In the movies, space stations are often stylish and clean. The reality is very different.

The ISS is smelly, noisy, messy and flooded with skin cells and crumbs. It's like a terrible shared house, except you can't leave, you have to work all the time and no one sleeps well.

There are however some advantages. The Cupola module offers perhaps the best view available to humans: a panorama 180 degrees of Earth passing below.

The crew use all kinds of objects to express their identity in this mini-world, as space habitats were called in a report by 1972. Unused wall space becomes like your refrigerator door, covered with objects of personal and collective importance.

In the Zvezda module, orthodox icons and images of space heroes like Konstantin Tsiolkovsky and Gagarin create a sense of belonging and connection at home.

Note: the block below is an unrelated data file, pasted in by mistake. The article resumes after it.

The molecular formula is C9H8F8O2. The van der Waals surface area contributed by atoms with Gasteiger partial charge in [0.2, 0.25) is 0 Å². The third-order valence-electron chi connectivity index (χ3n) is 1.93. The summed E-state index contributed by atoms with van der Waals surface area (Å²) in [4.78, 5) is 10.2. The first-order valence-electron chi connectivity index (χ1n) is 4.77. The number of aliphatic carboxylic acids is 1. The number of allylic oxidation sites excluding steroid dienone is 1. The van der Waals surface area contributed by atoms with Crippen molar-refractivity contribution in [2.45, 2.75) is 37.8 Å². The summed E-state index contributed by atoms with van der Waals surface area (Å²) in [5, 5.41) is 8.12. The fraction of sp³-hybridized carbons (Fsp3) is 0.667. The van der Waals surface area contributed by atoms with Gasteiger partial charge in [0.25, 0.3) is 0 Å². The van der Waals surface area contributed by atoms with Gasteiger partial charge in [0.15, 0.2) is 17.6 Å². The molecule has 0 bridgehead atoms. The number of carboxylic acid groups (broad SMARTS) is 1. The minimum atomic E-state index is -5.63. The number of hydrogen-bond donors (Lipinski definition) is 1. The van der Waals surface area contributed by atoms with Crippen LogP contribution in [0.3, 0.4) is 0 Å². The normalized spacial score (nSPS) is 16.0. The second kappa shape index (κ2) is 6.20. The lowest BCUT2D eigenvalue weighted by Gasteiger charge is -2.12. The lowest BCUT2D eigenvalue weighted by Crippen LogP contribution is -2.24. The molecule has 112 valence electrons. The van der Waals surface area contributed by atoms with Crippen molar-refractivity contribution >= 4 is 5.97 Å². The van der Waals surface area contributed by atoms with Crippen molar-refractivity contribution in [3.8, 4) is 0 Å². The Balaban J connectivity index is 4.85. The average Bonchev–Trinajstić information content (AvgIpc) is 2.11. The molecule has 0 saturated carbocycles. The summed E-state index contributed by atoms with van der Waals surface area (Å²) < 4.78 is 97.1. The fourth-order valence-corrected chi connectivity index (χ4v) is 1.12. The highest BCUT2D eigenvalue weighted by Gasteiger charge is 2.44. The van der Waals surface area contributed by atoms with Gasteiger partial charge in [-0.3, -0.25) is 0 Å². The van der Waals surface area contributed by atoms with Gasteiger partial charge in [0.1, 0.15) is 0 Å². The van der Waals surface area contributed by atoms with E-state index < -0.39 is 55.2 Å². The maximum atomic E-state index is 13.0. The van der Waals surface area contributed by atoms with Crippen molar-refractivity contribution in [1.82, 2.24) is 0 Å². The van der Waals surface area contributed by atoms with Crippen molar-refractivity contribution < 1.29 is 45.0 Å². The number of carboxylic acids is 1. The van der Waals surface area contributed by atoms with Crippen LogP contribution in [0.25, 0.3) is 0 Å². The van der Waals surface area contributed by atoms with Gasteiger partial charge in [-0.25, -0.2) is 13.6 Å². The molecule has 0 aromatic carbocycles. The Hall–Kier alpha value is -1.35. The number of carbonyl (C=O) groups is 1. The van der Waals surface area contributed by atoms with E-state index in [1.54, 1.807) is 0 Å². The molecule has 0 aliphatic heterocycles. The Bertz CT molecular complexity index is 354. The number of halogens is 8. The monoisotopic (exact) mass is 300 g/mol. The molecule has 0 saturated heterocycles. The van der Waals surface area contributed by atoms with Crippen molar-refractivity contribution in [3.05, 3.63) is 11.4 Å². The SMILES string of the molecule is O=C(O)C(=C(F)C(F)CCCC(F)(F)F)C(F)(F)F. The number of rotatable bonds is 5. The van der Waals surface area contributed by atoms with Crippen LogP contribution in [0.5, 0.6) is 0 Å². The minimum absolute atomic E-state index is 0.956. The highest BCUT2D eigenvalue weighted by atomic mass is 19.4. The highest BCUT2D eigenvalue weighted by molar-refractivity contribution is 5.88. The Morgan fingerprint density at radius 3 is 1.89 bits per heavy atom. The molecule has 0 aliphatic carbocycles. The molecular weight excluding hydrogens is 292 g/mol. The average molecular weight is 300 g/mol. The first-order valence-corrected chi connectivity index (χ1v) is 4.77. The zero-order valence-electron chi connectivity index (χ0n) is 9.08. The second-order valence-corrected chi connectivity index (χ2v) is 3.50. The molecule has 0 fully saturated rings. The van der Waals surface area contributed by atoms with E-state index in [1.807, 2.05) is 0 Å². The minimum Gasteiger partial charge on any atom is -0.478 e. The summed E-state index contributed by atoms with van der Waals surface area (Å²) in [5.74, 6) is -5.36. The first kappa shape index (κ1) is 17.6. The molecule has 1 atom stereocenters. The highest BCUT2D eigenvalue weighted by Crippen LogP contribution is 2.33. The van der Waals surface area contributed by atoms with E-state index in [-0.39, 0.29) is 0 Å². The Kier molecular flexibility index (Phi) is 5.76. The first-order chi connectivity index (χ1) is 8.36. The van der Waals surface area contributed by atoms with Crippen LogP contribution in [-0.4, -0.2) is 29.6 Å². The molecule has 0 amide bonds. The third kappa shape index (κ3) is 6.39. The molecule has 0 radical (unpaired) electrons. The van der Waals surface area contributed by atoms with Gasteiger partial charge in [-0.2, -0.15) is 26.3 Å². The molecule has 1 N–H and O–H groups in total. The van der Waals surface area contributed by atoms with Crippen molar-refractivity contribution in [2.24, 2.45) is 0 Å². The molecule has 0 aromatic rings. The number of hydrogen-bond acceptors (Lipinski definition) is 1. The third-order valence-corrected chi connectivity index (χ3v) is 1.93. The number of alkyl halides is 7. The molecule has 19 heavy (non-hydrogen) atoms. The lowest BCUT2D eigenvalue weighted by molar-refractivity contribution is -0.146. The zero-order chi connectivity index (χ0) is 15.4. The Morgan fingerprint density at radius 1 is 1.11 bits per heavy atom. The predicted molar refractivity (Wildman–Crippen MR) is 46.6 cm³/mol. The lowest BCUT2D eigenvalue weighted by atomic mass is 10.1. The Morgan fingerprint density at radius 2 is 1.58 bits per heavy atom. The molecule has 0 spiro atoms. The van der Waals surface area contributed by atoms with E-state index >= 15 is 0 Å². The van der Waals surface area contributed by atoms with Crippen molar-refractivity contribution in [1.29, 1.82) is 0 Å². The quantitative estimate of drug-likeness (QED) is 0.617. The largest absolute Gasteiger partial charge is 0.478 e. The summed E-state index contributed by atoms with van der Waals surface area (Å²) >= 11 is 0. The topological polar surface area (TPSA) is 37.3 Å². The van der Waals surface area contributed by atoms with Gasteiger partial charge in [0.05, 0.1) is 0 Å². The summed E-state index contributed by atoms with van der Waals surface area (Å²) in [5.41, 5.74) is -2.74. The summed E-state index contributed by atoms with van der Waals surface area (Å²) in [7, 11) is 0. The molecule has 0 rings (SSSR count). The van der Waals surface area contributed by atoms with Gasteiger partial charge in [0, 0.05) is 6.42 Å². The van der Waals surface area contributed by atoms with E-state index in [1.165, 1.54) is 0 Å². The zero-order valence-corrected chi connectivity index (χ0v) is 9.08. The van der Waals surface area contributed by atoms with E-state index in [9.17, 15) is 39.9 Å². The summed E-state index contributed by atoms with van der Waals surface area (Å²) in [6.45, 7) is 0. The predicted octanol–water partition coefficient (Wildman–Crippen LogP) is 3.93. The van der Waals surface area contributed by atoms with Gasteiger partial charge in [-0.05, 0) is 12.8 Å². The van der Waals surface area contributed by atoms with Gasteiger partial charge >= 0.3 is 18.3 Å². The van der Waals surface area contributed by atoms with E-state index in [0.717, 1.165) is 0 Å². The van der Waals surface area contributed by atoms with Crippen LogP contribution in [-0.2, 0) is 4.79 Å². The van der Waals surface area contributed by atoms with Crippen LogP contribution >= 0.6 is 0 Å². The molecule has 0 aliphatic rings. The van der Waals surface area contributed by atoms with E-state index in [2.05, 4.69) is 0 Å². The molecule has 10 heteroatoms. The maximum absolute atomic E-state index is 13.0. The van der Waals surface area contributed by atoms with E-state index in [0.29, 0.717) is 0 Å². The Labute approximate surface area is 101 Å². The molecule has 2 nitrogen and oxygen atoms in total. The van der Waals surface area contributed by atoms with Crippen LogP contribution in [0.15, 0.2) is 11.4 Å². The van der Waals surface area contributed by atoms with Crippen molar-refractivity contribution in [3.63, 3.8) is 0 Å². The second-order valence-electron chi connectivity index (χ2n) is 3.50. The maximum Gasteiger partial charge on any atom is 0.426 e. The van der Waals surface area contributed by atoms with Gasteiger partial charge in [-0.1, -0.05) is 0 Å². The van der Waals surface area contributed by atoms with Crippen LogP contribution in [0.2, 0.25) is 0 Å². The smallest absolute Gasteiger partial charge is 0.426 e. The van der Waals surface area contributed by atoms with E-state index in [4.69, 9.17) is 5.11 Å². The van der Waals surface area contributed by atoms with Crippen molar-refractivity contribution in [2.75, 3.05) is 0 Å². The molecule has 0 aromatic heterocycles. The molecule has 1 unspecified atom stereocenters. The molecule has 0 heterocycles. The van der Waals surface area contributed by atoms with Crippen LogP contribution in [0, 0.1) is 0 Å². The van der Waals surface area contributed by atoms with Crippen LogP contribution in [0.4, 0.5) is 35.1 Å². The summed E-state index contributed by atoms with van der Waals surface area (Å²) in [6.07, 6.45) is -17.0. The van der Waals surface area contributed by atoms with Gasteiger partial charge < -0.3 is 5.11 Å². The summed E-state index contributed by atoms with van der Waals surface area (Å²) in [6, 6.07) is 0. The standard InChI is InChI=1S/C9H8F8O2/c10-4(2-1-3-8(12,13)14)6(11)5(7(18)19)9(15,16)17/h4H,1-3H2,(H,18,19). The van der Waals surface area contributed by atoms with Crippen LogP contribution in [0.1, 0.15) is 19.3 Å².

Food plays a huge role in bonding. Food sharing rituals, for celebrating holidays and birthdays, help to form a camaraderie between crews from different national and cultural backgrounds.

Everything is not easy. In 2009, the toilet briefly became a source of international conflict when decisions on the ground banned the Russian crew from using the US toilet and exercise equipment.

In this "micro-society", technology is not just a question of function. It plays a role in social cohesion.

The ISS is extremely expensive to operate. The costs of NASA alone are 3 at 4 billion dollars a year and many say it's not worth it. Without further commercial investments, the ISS could be desorbed by 2028 and sent to the bottom of the ocean to join Mir.